"The comment I wish people would stop making about my family."

I know I am incredibly lucky to have one beautiful child. A gorgeous, funny, fiery, busy, two-year-old boy who makes my heart melt every day. As it approaches Christmas it ticks over 12 months of In Vitro Fertilisation (IVF) in the hope of adding to our family of three. It’s our second Christmas wishing we were pregnant. Just this month, we experienced another failed embryo transfer.

I love our family of three and not one day goes by when I don’t thank my lucky stars, God, our fertility specialist and whoever else was watching over us to make our dream possible. Two miscarriages and a diagnosis followed by counselling sessions, tears, daily injections, scans, day procedures, bloating, abdominal pain, significant cost; it was all worth it. And we are doing it all again now.

This time around it’s different. It’s not any easier. The thing is, I know how wonderful it is to bring a child into the world. The excitement of hearing the heartbeat, feeling a baby somersault inside you and holding your precious bundle for the very first time. The late nights, the long nights, the first laugh, the first tooth, the first step. The first time my little boy said ‘Mama’. Periods of hope this year have been followed by multiple devastating blows.

Meshel Laurie talks about going through IVF alone on No Filter with Mia Freedman.

Video by MMC

Friends, family, acquaintances, strangers will often say ‘but you are so lucky to have one’. If there is anyone that knows this, it’s my husband and I. We drew the short straw and are the one in six couples experiencing infertility. However, our child is one out of twenty-five born because of IVF. We are so lucky.

Please don’t believe that because I have one child, I don’t yearn for another just as much as I yearned for our little boy. Please don’t think that getting over the ‘I’m so sorry’ and ‘it’s not good news’ phone calls are any easier. Please don’t joke that it must be about time for the second baby and that no one likes a spoilt only child. Please understand that I am extremely grateful, happy and love my life, but I can also long for something else at the same time.

Every time I pack away my little boys’ clothes because they are too small, I wonder whether I will use the clothes again. It’s the same with the toys I pack away, the sippy cup he no longer needs, when he goes up a size in nappies. When someone asks to borrow the baby capsule that I have safely stored in the roof, I wonder if I will ever need to use or buy these little things again. I don’t want to think about packing the cot away when it is time for him to move to a bed.


I’ve always wanted three children; my wonderful counsellor describes this desire as my ‘blueprint’. My blueprint also includes a weatherboard house, overseas holidays, being married to a tall dark-haired handsome man and a cute fluffy dog. All of which I have and love. But now, after 2018, I’m slowly starting to accept that my life may not entirely end up matching my blueprint. This is hard, really hard. So, I hope and pray, I continue the never-ending fertility appointments and I hold my husband and little boy tight and we push on.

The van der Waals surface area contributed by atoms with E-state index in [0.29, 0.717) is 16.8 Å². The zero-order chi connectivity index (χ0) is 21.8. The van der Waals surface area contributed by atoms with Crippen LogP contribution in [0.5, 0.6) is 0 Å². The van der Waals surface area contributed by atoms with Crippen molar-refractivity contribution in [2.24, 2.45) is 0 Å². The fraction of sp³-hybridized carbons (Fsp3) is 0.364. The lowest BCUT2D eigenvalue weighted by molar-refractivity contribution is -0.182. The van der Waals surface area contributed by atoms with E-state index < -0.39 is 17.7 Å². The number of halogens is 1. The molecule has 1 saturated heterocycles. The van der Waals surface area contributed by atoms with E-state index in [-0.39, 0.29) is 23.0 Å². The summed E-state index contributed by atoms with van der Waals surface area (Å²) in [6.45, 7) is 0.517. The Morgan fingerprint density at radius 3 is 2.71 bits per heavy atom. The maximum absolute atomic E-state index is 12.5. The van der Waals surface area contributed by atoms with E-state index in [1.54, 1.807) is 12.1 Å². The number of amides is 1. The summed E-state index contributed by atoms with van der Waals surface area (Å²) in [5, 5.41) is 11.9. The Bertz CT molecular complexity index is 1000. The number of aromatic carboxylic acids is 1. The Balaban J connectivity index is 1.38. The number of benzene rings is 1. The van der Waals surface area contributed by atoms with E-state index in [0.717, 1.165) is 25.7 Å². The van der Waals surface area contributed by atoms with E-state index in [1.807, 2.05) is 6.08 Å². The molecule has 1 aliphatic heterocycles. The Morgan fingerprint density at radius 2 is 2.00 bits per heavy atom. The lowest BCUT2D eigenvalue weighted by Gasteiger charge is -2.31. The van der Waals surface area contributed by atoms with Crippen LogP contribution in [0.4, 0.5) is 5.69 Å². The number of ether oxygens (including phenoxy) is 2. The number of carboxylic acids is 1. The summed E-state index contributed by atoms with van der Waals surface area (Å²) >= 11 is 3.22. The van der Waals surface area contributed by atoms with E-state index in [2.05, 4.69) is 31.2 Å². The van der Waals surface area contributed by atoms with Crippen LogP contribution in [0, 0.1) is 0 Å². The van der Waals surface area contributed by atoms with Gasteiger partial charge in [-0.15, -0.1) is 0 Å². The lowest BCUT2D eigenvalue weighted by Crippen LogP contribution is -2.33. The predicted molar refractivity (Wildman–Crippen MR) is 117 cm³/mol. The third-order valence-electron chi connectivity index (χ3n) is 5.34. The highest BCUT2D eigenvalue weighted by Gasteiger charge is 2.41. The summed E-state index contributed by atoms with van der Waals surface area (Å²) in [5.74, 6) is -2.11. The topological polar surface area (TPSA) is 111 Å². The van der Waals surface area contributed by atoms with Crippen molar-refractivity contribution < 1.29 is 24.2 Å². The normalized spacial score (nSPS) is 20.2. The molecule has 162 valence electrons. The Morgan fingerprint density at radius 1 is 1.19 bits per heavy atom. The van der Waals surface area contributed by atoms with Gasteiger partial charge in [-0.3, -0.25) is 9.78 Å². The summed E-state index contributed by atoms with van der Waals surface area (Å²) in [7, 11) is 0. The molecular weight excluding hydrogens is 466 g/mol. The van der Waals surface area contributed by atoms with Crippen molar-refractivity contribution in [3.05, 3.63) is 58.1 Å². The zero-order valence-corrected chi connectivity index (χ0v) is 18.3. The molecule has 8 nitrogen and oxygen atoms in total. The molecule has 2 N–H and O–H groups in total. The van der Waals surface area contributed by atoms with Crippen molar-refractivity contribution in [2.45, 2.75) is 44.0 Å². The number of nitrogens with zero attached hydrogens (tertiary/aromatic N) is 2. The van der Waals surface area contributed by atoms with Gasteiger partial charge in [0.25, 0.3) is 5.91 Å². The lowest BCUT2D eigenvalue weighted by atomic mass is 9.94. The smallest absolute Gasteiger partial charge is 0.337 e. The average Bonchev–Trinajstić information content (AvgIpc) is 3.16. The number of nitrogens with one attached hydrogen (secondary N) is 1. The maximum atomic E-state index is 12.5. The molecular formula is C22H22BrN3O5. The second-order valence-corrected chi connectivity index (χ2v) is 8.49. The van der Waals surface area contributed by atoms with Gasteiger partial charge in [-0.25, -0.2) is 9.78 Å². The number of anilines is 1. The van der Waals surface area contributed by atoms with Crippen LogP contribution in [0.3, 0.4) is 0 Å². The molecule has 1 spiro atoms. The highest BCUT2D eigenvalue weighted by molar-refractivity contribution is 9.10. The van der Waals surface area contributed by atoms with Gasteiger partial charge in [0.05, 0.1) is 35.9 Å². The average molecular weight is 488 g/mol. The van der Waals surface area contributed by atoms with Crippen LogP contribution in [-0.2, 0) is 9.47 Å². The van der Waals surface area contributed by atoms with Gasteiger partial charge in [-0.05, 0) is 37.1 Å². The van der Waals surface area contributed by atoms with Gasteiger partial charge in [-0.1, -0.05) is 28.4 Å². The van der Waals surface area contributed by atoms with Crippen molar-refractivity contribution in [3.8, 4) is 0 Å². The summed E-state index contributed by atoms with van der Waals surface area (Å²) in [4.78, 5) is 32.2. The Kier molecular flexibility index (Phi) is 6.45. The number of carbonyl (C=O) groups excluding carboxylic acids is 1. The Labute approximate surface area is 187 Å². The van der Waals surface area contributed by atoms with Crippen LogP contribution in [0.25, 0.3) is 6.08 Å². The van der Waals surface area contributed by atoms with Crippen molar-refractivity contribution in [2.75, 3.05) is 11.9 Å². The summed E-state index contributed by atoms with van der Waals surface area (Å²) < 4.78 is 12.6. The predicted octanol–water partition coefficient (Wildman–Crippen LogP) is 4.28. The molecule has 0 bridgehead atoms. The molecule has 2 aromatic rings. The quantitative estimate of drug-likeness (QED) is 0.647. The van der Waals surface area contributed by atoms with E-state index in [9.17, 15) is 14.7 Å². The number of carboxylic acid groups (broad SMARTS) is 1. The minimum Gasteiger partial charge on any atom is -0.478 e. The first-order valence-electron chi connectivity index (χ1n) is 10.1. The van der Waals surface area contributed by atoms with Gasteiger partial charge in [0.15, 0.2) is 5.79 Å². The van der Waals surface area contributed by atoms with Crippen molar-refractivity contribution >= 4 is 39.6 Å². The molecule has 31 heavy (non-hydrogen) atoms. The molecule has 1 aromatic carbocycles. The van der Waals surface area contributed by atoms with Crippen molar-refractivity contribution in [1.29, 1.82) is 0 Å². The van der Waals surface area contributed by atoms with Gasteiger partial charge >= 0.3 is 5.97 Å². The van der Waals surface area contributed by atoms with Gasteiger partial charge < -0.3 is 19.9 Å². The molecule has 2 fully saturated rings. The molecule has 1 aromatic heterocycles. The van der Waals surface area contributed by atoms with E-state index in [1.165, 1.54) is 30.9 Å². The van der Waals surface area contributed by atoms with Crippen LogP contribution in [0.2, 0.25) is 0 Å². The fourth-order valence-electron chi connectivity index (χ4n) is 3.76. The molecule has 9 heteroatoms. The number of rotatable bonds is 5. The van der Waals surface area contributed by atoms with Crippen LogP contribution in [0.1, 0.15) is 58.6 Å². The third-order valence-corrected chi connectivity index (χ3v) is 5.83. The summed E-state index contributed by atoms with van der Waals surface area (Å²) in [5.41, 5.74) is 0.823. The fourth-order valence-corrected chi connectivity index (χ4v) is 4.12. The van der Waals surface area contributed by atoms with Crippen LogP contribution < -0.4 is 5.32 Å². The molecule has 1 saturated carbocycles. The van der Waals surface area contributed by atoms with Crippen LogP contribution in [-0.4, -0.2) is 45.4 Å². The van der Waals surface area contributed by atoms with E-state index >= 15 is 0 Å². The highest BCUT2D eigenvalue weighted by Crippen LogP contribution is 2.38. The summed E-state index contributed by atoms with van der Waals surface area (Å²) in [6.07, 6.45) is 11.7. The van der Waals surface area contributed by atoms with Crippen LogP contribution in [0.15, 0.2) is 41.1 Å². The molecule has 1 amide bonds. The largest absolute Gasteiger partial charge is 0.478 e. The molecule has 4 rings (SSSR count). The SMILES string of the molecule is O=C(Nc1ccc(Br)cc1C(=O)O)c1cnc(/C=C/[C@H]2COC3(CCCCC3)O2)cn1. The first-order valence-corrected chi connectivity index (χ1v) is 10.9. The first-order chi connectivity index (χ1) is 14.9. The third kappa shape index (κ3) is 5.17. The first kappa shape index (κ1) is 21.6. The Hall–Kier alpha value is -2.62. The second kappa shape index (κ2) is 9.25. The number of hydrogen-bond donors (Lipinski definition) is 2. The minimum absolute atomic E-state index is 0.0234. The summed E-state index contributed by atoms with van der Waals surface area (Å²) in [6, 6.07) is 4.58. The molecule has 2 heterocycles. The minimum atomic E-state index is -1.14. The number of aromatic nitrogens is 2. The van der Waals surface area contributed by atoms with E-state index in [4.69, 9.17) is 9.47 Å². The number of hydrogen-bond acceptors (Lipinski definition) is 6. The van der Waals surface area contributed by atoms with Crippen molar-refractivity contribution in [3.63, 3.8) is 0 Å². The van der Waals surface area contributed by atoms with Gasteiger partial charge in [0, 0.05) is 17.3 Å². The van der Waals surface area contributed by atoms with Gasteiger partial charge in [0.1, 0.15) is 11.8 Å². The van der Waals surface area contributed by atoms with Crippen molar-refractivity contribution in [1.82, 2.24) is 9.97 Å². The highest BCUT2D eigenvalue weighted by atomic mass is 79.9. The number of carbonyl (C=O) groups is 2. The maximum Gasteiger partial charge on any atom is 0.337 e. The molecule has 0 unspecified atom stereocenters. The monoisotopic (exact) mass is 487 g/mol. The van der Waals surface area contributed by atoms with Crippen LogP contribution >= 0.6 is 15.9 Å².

having a second baby ivf
"I’ve always wanted three children; my wonderful counsellor describes this desire as my ‘blueprint’." Image: Supplied.

As Christmas approaches, spare a thought for the couple you know who have been married for years and don’t have children, the couple that have one or two children and wish for one more, the single friend who is longing for love and children. Spare a thought and perhaps a hug, no need to question or prod. And please, make the holiday conversations diverse. We are truly happy for you and your ease to have a family, it’s just extremely hard for us and we don’t want to talk about babies all the time. We all have a blueprint, and it’s tough when our life is going in a different direction. I hope for all of us experiencing the IVF roller coaster, that by Christmas next year we are holding a baby, or we are saying ‘no thank you’ to the oysters and champagne.

I desperately want my little boy to be a big brother. I want him to be protective of a little sister or to find a best friend in a brother. I want to see the look of love and awe on my husband’s face as he holds another newborn. I want our fluffy dog to become that little bit needier as he realises another human is invading his patch. I know I am lucky to have one child, but please understand, I would really love just one more.

Lisa Scott is a Wife, Mother and Podiatrist and lives in Melbourne. Her fluffy dog is a corgi named Fred.

Can you relate to Lisa's situation? Are you struggling to have a second child? Tell us in a comment below.